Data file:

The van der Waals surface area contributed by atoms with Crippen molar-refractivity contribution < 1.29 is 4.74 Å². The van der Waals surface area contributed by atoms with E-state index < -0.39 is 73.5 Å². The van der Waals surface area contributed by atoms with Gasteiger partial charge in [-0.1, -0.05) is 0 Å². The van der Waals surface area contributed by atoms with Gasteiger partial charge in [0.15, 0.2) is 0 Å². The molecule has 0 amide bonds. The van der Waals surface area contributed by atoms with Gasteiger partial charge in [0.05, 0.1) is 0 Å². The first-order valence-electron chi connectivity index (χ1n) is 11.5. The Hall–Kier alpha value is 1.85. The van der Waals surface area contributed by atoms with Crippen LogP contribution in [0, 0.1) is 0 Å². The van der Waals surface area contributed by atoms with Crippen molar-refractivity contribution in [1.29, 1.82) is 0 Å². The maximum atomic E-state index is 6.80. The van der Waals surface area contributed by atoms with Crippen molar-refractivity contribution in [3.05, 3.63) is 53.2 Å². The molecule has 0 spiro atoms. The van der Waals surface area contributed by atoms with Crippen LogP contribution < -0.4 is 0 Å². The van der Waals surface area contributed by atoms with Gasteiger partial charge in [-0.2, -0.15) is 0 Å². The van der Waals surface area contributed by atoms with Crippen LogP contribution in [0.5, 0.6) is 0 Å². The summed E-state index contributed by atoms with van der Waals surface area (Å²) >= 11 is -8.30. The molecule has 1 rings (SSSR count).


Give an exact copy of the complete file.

The van der Waals surface area contributed by atoms with Crippen molar-refractivity contribution < 1.29 is 4.74 Å². The van der Waals surface area contributed by atoms with E-state index < -0.39 is 73.5 Å². The van der Waals surface area contributed by atoms with Gasteiger partial charge in [-0.1, -0.05) is 0 Å². The van der Waals surface area contributed by atoms with Gasteiger partial charge in [0.15, 0.2) is 0 Å². The molecule has 0 amide bonds. The van der Waals surface area contributed by atoms with Gasteiger partial charge in [0.05, 0.1) is 0 Å². The first-order valence-electron chi connectivity index (χ1n) is 11.5. The Hall–Kier alpha value is 1.85. The van der Waals surface area contributed by atoms with Crippen LogP contribution in [0, 0.1) is 0 Å². The van der Waals surface area contributed by atoms with Crippen molar-refractivity contribution in [1.29, 1.82) is 0 Å². The maximum atomic E-state index is 6.80. The van der Waals surface area contributed by atoms with Crippen molar-refractivity contribution in [3.05, 3.63) is 53.2 Å². The molecule has 0 spiro atoms. The van der Waals surface area contributed by atoms with Crippen LogP contribution < -0.4 is 0 Å². The van der Waals surface area contributed by atoms with Gasteiger partial charge in [-0.2, -0.15) is 0 Å². The van der Waals surface area contributed by atoms with Crippen LogP contribution in [0.5, 0.6) is 0 Å². The summed E-state index contributed by atoms with van der Waals surface area (Å²) >= 11 is -8.30. The molecule has 1 rings (SSSR count).